IRS Extends Due Date for Employers and Providers to Issue Health Coverage Forms to Individuals
The IRS announced Dec. 22, 2017, that it extended the 2018 due date for certain entities to provide 2017 health coverage information forms to individuals.
Insurers, self-insuring employers, other coverage providers, and applicable large employers now have until March 2, 2018, to provide Forms 1095-B or 1095-C to individuals, which is a 30-day extension from the original due date of Jan. 31.
Insurers, self-insuring employers, other coverage providers, and applicable large employers must furnish statements to employees or covered individuals regarding the health care coverage offered to them. Individuals may use this information to determine whether, for each month of the calendar year, they may claim the premium tax credit on their individual income tax returns.
This 30-day extension is automatic. Employers and providers don’t have to request it. The due dates for filing 2017 information returns with the IRS are not extended. For 2018, the due dates to file information returns with the IRS are:
- Feb. 28 for paper filers
- April 2 for electronic filers
Because of these extensions, individuals may not receive their Forms 1095-B or 1095-C by the time they are ready to file their 2017 individual income tax return. While information on these forms may assist in preparing a return, the forms are not required to file. Taxpayers can prepare and file their returns using other information about their health coverage. They do not have to wait for Forms 1095-B or 1095-C to file.
More information is in Notice 2018-06 (PDF).
IRS Statement on Health Care Reporting Requirement
For the 2018 filing season, the IRS will not accept electronically filed tax returns where the taxpayer does not address the health coverage requirements of the Affordable Care Act. The IRS will not accept the electronic tax return until the taxpayer indicates whether they had coverage, had an exemption or will make a shared responsibility payment. In addition, returns filed on paper that do not address the health coverage requirements may be suspended pending the receipt of additional information and any refunds may be delayed.
To avoid refund and processing delays when filing 2017 tax returns in 2018, taxpayers should indicate whether they and everyone on their return had coverage, qualified for an exemption from the coverage requirement or are making an individual shared responsibility payment. This process reflects the requirements of the ACA and the IRS’s obligation to administer the health care law.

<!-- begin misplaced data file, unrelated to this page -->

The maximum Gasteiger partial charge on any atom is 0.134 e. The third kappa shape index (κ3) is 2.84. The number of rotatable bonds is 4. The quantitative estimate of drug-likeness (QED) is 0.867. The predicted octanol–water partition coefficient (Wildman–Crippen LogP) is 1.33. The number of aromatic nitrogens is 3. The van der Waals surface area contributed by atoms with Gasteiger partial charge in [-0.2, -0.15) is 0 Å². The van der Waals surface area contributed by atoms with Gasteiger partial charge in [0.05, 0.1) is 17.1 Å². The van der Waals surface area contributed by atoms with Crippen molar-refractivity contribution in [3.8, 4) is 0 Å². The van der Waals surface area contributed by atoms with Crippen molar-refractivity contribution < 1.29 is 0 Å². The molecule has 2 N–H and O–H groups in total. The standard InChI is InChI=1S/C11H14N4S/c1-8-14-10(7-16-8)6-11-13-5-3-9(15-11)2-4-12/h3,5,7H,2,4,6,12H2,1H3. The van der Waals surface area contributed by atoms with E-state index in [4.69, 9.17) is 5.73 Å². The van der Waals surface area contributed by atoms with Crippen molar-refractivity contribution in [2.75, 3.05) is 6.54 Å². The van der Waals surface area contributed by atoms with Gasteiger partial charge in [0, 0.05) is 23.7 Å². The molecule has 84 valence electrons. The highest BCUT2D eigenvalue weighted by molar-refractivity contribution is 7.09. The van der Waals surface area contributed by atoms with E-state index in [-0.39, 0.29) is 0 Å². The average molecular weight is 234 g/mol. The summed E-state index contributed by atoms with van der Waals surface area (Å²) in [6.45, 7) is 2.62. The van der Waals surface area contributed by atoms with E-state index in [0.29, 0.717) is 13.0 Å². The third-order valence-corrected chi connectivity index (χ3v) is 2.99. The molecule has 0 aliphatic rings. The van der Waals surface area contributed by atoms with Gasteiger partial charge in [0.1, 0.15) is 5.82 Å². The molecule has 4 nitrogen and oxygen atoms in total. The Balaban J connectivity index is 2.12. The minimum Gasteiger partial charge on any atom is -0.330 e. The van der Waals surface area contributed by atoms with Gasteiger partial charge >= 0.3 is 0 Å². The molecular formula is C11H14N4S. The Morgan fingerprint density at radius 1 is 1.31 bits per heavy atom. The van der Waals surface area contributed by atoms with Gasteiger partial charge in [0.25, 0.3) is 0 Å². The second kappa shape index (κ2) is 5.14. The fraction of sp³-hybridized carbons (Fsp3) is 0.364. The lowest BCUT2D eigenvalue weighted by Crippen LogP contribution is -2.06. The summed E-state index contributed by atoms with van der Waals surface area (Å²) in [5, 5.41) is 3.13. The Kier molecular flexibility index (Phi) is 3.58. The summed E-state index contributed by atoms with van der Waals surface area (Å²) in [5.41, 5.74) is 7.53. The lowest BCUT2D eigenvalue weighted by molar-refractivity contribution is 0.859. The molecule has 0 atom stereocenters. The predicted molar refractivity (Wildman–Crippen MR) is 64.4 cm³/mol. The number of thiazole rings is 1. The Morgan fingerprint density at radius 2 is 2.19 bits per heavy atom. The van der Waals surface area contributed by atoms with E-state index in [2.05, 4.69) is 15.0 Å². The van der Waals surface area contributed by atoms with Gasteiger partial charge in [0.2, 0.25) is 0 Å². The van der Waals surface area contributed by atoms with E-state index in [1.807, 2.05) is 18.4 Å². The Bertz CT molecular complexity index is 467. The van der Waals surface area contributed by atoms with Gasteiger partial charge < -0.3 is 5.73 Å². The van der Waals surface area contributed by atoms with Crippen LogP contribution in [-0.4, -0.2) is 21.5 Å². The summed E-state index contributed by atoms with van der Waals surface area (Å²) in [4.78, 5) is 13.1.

Taxpayers remain obligated to follow the law and pay what they may owe at the point of filing. The 2018 filing season is the first time the IRS will not accept tax returns that omit this information. After a review of our process and discussions with the National Taxpayer Advocate, the IRS has determined identifying omissions and requiring taxpayers to provide health coverage information at the point of filing makes it easier for the taxpayer to successfully file a tax return and minimizes related refund delays.
Click here for more information about the individual shared responsibility provision.
Information for Your Individual Client
- Publication 5243, Health Care Law Reminder-Affordable Care Act Section 1502(c) (PDF)
- What is Minimal Essential Coverage (MEC)?
- Does my client qualify for an exemption from MEC?
- What is the Premium Tax Credit?/FAQs/Interactive Tax Assistant (ITA)
- Why it is important to report life and income changes to the Marketplace (Exchange)
- When would my client need to make an Individual Shared Responsibility Payment (ISRP)?/FAQs/Interactive Tax Assistant (ITA)
- What is a coverage month for the Shared Responsibility Payment? see FAQ 19
- Who is included in a tax household?
- What amounts are included in household income?
- Does my client need to file and pay Net Investment Income Tax?/FAQs
- What documentation or proof of insurance coverage does my client have to provide? See the proof of insurance section on our Gathering Your Health Coverage Documentation page.
Information for Your Business Client
- Excise Tax Moratorium - Consolidated Appropriations Act, 2016 (12/18/2015)
- What are the Employer Shared Responsibility Provisions of ACA?/FAQs
- Is my client an Applicable Large Employer (ALE)?
- Who should my client count as full time employees (FTE)?
- What provisions apply if my client's business has 50 or more full-time equivalent (FTE) employees?
- What provisions apply if my client's business has fewer than 50 full-time equivalent (FTE) employees?
- Does my client client qualify for the Small Business Health Care Tax Credit?
Information Reporting Requirements
- What are the information reporting requirements for applicable large employers?
- What are the information reporting requirements for providers of Minimum Essential Coverage?
- What are the electronic filing requirements for employers and providers that must file 250 or more ACA Information Returns, Form 1095-B or 1095-C?
Information for Your Payroll Client
- How does my client report Employer Sponsored Health Coverage on Form W-2?
- How does my client report the Additional Medicare Tax on Form W-2? see FAQ
- How does my client report the Additional Medicare Tax on Form 941? see FAQ
- Affordable Care Act (ACA) Tax Provisions
- Applicable Large Employer Information Center
- Tax Forms, Instructions & Multimedia
- Affordable Care Act Estimator Tools
- How does disclosure or use of tax information under Section 7216 relate to ACA?
- Affordable Care Act Return Preparer Best Practices